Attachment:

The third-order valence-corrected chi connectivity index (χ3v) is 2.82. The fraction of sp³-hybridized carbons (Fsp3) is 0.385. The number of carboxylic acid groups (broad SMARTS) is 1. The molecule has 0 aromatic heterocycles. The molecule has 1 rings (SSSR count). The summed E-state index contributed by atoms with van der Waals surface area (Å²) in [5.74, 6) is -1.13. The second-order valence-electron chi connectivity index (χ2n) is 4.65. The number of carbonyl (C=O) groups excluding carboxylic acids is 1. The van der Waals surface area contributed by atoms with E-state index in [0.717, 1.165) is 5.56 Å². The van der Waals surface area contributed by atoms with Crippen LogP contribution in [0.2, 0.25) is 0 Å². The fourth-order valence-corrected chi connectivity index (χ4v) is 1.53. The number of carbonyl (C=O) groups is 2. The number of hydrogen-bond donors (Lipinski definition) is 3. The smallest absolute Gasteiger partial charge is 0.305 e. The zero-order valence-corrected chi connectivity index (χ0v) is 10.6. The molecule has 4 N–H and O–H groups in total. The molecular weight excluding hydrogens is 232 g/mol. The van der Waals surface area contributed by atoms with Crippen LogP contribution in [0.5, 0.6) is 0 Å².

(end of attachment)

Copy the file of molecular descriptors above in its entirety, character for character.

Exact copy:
The third-order valence-corrected chi connectivity index (χ3v) is 2.82. The fraction of sp³-hybridized carbons (Fsp3) is 0.385. The number of carboxylic acid groups (broad SMARTS) is 1. The molecule has 0 aromatic heterocycles. The molecule has 1 rings (SSSR count). The summed E-state index contributed by atoms with van der Waals surface area (Å²) in [5.74, 6) is -1.13. The second-order valence-electron chi connectivity index (χ2n) is 4.65. The number of carbonyl (C=O) groups excluding carboxylic acids is 1. The van der Waals surface area contributed by atoms with E-state index in [0.717, 1.165) is 5.56 Å². The van der Waals surface area contributed by atoms with Crippen LogP contribution in [0.2, 0.25) is 0 Å². The fourth-order valence-corrected chi connectivity index (χ4v) is 1.53. The number of carbonyl (C=O) groups is 2. The number of hydrogen-bond donors (Lipinski definition) is 3. The smallest absolute Gasteiger partial charge is 0.305 e. The zero-order valence-corrected chi connectivity index (χ0v) is 10.6. The molecule has 4 N–H and O–H groups in total. The molecular weight excluding hydrogens is 232 g/mol. The van der Waals surface area contributed by atoms with Crippen LogP contribution in [0.5, 0.6) is 0 Å².